For months they cooked in the same kitchen at college in London,
each of them preparing their own meal, trying not to make it too
obvious that something else was brewing.
It was a love match in the making. The ingredients: a Chinese
girl named Cao Wei and a French boy called Patrick Rioual.
Casual glances and occasional chitchat soon turned in to a
The rest is history, and 10 years on, happily married and living
in Beijing, the couple have a 2-year-old son.
"Yes. He has big eyes and a large nose," said Cao, 38, a
self-employed jewelry dealer. "But he is not foreign to me. He is
my husband, my family."
Cao and Rioual are among a growing number of mixed couples in
China, and "a natural social phenomena", said Xu Anqi, a
sociologist at the Shanghai Academy of Social Sciences.
Last year, 68,000 mixed couples registered for marriage, 4,000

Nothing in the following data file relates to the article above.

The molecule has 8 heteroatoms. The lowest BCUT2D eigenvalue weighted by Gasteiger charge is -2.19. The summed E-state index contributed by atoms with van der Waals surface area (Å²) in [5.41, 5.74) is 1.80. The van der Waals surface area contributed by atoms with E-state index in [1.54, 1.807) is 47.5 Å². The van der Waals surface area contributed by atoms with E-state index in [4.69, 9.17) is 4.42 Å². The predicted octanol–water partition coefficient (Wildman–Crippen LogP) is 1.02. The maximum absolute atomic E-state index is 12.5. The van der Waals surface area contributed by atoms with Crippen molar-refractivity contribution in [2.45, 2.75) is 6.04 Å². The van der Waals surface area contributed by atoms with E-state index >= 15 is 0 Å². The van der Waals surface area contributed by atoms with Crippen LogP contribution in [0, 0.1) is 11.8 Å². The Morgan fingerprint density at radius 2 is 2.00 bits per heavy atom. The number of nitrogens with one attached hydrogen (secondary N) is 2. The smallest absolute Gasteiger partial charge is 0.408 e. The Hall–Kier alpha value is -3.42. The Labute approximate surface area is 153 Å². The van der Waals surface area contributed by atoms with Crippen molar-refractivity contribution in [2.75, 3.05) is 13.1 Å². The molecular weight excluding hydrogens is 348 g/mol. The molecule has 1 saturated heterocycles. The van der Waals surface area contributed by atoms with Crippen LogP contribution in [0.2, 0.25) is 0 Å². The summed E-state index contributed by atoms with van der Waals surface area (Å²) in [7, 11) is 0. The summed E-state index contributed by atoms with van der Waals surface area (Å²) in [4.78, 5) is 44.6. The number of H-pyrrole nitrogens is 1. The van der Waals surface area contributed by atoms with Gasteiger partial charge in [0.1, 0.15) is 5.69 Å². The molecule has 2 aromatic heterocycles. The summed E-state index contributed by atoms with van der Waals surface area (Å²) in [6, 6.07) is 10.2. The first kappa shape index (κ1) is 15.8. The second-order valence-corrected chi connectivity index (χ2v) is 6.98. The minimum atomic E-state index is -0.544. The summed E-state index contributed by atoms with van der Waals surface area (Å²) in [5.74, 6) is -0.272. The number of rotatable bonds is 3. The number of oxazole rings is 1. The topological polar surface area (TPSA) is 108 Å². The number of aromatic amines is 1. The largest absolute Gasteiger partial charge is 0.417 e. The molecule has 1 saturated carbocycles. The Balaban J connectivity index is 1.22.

more than in 2005.
Nationwide, 9.45 million couples tied the knot, an increase of
1.21 million, according to statistics from the Ministry of Civil
"Frequent migration across borders, driven by the country's
rapid economic growth, is a major reason behind the growing number
of mixed marriages," Xu said.
"Also, foreigners who are traveling to or are working in China
are mostly at the typical age to marry."
But the marriage rate is not the only thing changing. So are
attitudes about interracial partnerships.
One is the common misconception about mixed marriages. "It used
to be about Chinese women marrying Western men for money," Xu
"Now we see that love plays a more important role in mixed
"Also, don't be surprised to see more Chinese men getting
married to Western women."
Official figures from Shanghai show that in the city alone, 372
Chinese men were in interracial marriages in 2005, up from 91 men
20 years earlier.
And a 2002 figure suggests the age difference was an average of
about 5 years, narrowing from before.
But there are always challenges for couples in mixed marriages,
and there are the little cultural differences that can lead to
misunderstandings and friction.
"It is more difficult to adjust to each other when you are from
a different group of people," Xu said.In 2005, 8,267 mixed couples
filed for divorce, up 42 percent from 2004.
(China Daily June 14, 2007)